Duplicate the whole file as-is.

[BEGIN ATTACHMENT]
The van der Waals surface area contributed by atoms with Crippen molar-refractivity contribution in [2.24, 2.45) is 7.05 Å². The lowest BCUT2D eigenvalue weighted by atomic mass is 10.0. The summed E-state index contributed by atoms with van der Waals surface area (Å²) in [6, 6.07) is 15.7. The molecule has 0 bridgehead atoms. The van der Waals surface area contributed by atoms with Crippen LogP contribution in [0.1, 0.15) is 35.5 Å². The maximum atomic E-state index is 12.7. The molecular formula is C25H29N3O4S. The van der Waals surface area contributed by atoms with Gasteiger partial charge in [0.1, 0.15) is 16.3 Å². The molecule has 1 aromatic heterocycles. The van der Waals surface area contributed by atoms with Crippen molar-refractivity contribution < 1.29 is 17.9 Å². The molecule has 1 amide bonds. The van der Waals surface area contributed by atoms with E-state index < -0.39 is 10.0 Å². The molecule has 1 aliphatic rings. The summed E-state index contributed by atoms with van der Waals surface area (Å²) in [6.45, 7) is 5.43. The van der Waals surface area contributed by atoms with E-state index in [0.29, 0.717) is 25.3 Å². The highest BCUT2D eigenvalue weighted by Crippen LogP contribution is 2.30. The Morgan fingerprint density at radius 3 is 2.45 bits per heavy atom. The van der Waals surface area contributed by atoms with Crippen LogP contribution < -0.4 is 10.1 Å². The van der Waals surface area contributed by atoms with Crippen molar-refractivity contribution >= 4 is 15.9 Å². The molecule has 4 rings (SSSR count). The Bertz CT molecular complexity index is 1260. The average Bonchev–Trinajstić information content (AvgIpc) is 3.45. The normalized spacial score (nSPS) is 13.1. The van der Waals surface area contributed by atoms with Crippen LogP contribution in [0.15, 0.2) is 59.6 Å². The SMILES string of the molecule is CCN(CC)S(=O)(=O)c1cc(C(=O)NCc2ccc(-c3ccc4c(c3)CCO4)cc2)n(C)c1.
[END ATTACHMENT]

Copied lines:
The van der Waals surface area contributed by atoms with Crippen molar-refractivity contribution in [2.24, 2.45) is 7.05 Å². The lowest BCUT2D eigenvalue weighted by atomic mass is 10.0. The summed E-state index contributed by atoms with van der Waals surface area (Å²) in [6, 6.07) is 15.7. The molecule has 0 bridgehead atoms. The van der Waals surface area contributed by atoms with Crippen LogP contribution in [0.1, 0.15) is 35.5 Å². The maximum atomic E-state index is 12.7. The molecular formula is C25H29N3O4S. The van der Waals surface area contributed by atoms with Gasteiger partial charge in [0.1, 0.15) is 16.3 Å². The molecule has 1 aromatic heterocycles. The van der Waals surface area contributed by atoms with Crippen molar-refractivity contribution < 1.29 is 17.9 Å². The molecule has 1 amide bonds. The van der Waals surface area contributed by atoms with E-state index < -0.39 is 10.0 Å². The molecule has 1 aliphatic rings. The summed E-state index contributed by atoms with van der Waals surface area (Å²) in [6.45, 7) is 5.43. The van der Waals surface area contributed by atoms with E-state index in [0.29, 0.717) is 25.3 Å². The highest BCUT2D eigenvalue weighted by Crippen LogP contribution is 2.30. The Morgan fingerprint density at radius 3 is 2.45 bits per heavy atom. The van der Waals surface area contributed by atoms with Crippen LogP contribution < -0.4 is 10.1 Å². The van der Waals surface area contributed by atoms with Crippen molar-refractivity contribution >= 4 is 15.9 Å². The molecule has 4 rings (SSSR count). The Bertz CT molecular complexity index is 1260. The average Bonchev–Trinajstić information content (AvgIpc) is 3.45. The normalized spacial score (nSPS) is 13.1. The van der Waals surface area contributed by atoms with Crippen LogP contribution in [0.15, 0.2) is 59.6 Å². The SMILES string of the molecule is CCN(CC)S(=O)(=O)c1cc(C(=O)NCc2ccc(-c3ccc4c(c3)CCO4)cc2)n(C)c1.